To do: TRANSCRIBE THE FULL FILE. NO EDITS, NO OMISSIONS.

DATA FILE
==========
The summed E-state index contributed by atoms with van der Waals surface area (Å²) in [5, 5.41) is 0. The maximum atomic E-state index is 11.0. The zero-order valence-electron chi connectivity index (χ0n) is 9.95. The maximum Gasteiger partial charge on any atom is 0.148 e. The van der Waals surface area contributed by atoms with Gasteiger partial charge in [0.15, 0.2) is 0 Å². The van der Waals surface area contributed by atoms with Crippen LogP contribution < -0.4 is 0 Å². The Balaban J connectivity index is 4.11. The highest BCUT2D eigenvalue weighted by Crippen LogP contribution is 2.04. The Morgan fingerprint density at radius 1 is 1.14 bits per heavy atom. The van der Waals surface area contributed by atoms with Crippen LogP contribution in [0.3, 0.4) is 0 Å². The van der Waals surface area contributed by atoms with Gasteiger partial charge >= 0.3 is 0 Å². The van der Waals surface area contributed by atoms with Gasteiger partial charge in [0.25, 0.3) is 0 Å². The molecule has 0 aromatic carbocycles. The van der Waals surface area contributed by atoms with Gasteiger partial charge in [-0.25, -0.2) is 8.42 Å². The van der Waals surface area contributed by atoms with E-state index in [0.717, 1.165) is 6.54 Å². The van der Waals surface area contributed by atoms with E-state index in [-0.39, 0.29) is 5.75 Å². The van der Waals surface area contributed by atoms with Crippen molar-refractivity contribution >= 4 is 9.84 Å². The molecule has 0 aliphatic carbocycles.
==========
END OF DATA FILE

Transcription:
The summed E-state index contributed by atoms with van der Waals surface area (Å²) in [5, 5.41) is 0. The maximum atomic E-state index is 11.0. The zero-order valence-electron chi connectivity index (χ0n) is 9.95. The maximum Gasteiger partial charge on any atom is 0.148 e. The van der Waals surface area contributed by atoms with Gasteiger partial charge in [0.15, 0.2) is 0 Å². The van der Waals surface area contributed by atoms with Crippen LogP contribution < -0.4 is 0 Å². The Balaban J connectivity index is 4.11. The highest BCUT2D eigenvalue weighted by Crippen LogP contribution is 2.04. The Morgan fingerprint density at radius 1 is 1.14 bits per heavy atom. The van der Waals surface area contributed by atoms with Crippen LogP contribution in [0.3, 0.4) is 0 Å². The van der Waals surface area contributed by atoms with Gasteiger partial charge >= 0.3 is 0 Å². The van der Waals surface area contributed by atoms with Gasteiger partial charge in [0.25, 0.3) is 0 Å². The molecule has 0 aromatic carbocycles. The van der Waals surface area contributed by atoms with Gasteiger partial charge in [-0.25, -0.2) is 8.42 Å². The van der Waals surface area contributed by atoms with E-state index in [0.717, 1.165) is 6.54 Å². The van der Waals surface area contributed by atoms with E-state index in [-0.39, 0.29) is 5.75 Å². The van der Waals surface area contributed by atoms with Crippen molar-refractivity contribution >= 4 is 9.84 Å². The molecule has 0 aliphatic carbocycles.